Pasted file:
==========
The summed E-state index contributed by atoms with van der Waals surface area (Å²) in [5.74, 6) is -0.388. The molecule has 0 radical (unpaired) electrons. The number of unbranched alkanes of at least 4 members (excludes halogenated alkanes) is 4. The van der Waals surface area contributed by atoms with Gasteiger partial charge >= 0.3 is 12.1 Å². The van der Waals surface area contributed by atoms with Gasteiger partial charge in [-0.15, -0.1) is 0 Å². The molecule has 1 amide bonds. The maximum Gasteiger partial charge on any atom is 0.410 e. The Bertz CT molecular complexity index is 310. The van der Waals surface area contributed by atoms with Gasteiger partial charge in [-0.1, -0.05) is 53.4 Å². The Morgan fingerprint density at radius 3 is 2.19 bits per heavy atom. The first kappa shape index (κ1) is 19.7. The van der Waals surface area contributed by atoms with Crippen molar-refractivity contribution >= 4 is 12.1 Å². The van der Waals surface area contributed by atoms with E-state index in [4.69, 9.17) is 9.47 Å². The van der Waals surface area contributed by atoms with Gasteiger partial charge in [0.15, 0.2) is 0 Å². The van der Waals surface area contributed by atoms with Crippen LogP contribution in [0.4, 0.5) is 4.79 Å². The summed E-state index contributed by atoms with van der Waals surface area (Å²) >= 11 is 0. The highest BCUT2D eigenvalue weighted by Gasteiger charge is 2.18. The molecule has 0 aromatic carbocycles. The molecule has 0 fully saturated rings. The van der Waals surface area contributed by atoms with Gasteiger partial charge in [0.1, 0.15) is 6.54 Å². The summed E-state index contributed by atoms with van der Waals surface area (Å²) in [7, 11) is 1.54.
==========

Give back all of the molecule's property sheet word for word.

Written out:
The summed E-state index contributed by atoms with van der Waals surface area (Å²) in [5.74, 6) is -0.388. The molecule has 0 radical (unpaired) electrons. The number of unbranched alkanes of at least 4 members (excludes halogenated alkanes) is 4. The van der Waals surface area contributed by atoms with Gasteiger partial charge >= 0.3 is 12.1 Å². The van der Waals surface area contributed by atoms with Gasteiger partial charge in [-0.15, -0.1) is 0 Å². The molecule has 1 amide bonds. The maximum Gasteiger partial charge on any atom is 0.410 e. The Bertz CT molecular complexity index is 310. The van der Waals surface area contributed by atoms with Gasteiger partial charge in [-0.1, -0.05) is 53.4 Å². The Morgan fingerprint density at radius 3 is 2.19 bits per heavy atom. The first kappa shape index (κ1) is 19.7. The van der Waals surface area contributed by atoms with Crippen molar-refractivity contribution >= 4 is 12.1 Å². The van der Waals surface area contributed by atoms with E-state index in [4.69, 9.17) is 9.47 Å². The van der Waals surface area contributed by atoms with Gasteiger partial charge in [0.15, 0.2) is 0 Å². The van der Waals surface area contributed by atoms with Crippen LogP contribution in [0.4, 0.5) is 4.79 Å². The summed E-state index contributed by atoms with van der Waals surface area (Å²) >= 11 is 0. The highest BCUT2D eigenvalue weighted by Gasteiger charge is 2.18. The molecule has 0 aromatic carbocycles. The molecule has 0 fully saturated rings. The van der Waals surface area contributed by atoms with Gasteiger partial charge in [0.1, 0.15) is 6.54 Å². The summed E-state index contributed by atoms with van der Waals surface area (Å²) in [7, 11) is 1.54.